Most Asia Stock Markets Drop as Yen Weighs on Japan; China Gains

Most Asian stocks fell, as losses in Japanese equities on a stronger yen offset gains in Chinese shares and commodity producers.

Benchmark gauges in Japan, Australia and South Korea slid. Chinese markets bucked the trend as the Shanghai Composite Index jumped 1.6 percent. About 509 shares declined and 436 rose on the MSCI Asia Pacific Index, which was little changed at 126.36 as of 5:12 p.m. in Tokyo.

Global stocks are lower in April amid concern over the potency of central bank stimulus efforts and a selloff in Japanese equities. The yen held near the strongest level since October 2014, while China data showed producer prices posted their first gain since September 2013. The focus now turns to first-quarter earnings in the U.S.

“Yen strength is really hurting at the moment,” Steve Brice, chief investment
strategist at Standard Chartered Bank, told Bloomberg TV in Singapore. “It’s
shaken a lot of people’s confidence in Abenomics and the underlying thesis
behind holding Japanese equities. The extent of the strength we’ve seen has
surprised pretty much everybody.”

Japan’s Topix index declined 0.6 percent after a report showed machine orders dropped in February for the first time in three months. The yen rose in the previous six sessions. The equities gauge is down 17 percent in 2016, the steepest decline in global markets behind Italy. BlackRock Inc., the world’s largest money manager, is among firms ending bullish calls on Japan equities.

Regional Gauges

South Korea’s Kospi index, Australia’s S&P/ASX 200 Index and New Zealand’s S&P/NZX 50 Index fell 0.1 percent. Singapore’s Straits Times Index climbed 0.1 percent and India’s S&P BSE Sensex added 0.6 percent.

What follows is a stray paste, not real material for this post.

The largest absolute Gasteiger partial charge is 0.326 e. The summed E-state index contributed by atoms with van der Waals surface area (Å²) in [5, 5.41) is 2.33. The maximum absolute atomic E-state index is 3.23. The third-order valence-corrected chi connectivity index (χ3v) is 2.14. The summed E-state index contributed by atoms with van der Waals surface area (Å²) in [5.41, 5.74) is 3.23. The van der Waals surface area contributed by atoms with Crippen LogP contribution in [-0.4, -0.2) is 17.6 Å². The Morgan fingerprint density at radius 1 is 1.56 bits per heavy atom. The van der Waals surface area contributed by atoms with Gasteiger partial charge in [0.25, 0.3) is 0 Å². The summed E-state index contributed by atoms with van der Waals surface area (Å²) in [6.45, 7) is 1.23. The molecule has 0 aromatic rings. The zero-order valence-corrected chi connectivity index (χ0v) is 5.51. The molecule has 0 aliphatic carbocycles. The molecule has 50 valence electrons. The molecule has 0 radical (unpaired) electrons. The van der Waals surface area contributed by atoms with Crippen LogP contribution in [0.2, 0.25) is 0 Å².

Hong Kong’s Hang Seng Index gained 0.4 percent and the Hang Seng China Enterprises Index rose 1.2 percent, climbing with mainland Chinese shares. The nation’s producer prices increased 0.5 percent last month from February, the first gain since September 2013, official data showed Monday. Consumer prices rose 2.3 percent in March versus a year earlier, unchanged from the previous month’s gain.

“The producer-price index number has delivered a signal that the economy is picking up and the consumer-price index is also acceptable as long as it doesn’t accelerate too fast,” said Wu Kan, a fund manager at JK Life Insurance in Shanghai. He said the China Securities Regulatory Commission’s plans to reduce the net capital ratio for brokerages would be positive for equities.

Futures on the Standard & Poor’s 500 Index rose 0.3 percent. The underlying gauge ended Friday up 0.3 percent as energy producers and mining stocks led gains.

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